This brings me back to my starting point of that the game is based on the car enthusiast magazine, Super Street. I assume this game has been developed for people who are in fact car enthusiasts, or even a mechanic for that matter, because you need to know a lot about cars in order to make your car work.
After wasting lots of cash and messing around with different parts I could not improve my car, other than gain extra speed (which in this case is a negative, as the faster you go, the less control you actually have of the car). I happened to notice that on one of the loading images the wheels of the car were angled, so I took myself into the garage and copied the image, tapering my wheels at 15% inwards and wow, what a difference it makes.
Anyone playing this game would never think of having to do this, which basically means this game will be no fun for anyone unless you’re a car upgrading enthusiast.
So, in a nut shell the game is very frustrating, very repetitive and ends up in quitting the game in many circumstances.
This only covers the career mode. Unfortunately I cannot comment on multiplayer as every time I have tried to play it, there is no one else online. Is this a coincident, does no one play the game because it is so frustrating, or has it not been advertised properly? I’ll be honest, I had never heard of the game before until I was asked to write this review.
With the negative game play out of the way, you can (if you put up with the annoying parts) create a really impressive looking car.
I think the graphics on the game are pretty decent, they are not the best but also not the worst. There are a few glitches within the game though which are extremely frustrating. The most annoying being invisible walls or barriers, whatever it is. But when you’re on a time trial event and you’re driving along and all of a sudden smash into nothing, it’s pretty frustrating! As I said above, at this point it is worth restarting the race and trying again to avoid that invisible object.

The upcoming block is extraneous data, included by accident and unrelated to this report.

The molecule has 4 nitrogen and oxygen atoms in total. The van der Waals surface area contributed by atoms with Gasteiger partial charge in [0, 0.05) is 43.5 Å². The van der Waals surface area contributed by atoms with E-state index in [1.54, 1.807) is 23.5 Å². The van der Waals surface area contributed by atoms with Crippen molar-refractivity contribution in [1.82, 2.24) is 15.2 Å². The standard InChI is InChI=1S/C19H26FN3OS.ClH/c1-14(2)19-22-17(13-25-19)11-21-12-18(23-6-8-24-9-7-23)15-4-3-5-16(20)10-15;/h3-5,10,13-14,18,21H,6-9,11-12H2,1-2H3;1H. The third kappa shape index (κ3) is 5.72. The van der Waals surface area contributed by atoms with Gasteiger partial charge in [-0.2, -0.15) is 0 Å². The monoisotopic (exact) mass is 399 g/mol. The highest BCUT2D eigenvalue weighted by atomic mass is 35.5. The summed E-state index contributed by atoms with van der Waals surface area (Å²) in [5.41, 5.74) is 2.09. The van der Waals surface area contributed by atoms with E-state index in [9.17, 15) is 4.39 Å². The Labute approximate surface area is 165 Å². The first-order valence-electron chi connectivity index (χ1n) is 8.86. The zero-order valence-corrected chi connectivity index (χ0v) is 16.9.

I like the music on Super Street: The Game, however the sound effects aren’t the best. A lot of them are too quiet so you can’t really hear them (like tyre skids). Along with that, when you crash all the sound stops, exhaust, actual crash sounds, and background music.
I’ve spent around 5 hours playing this game, most of those hours being frustrated with a few choice words.
The game modes available are enough, it’s just a shame to see no one ever online to play the multiplayer option, as I would like to see what that is like. As I mentioned above, I’m not sure why people are not online.
Unfortunately I did not enjoy playing this game as a whole. It has been more frustrating than fun. That said, once I changed my tyre stance, the game did become easier and more enjoyable as there is more control over the car, however that does not fix the bugs and invisible objects you smash into every now and then.
I think the cost of $49.99 is a bit steep for a game which needs so much work done to improve it. It is almost like you’re playing the Beta stages of the game.
Disclaimer: We received a code to carry out this review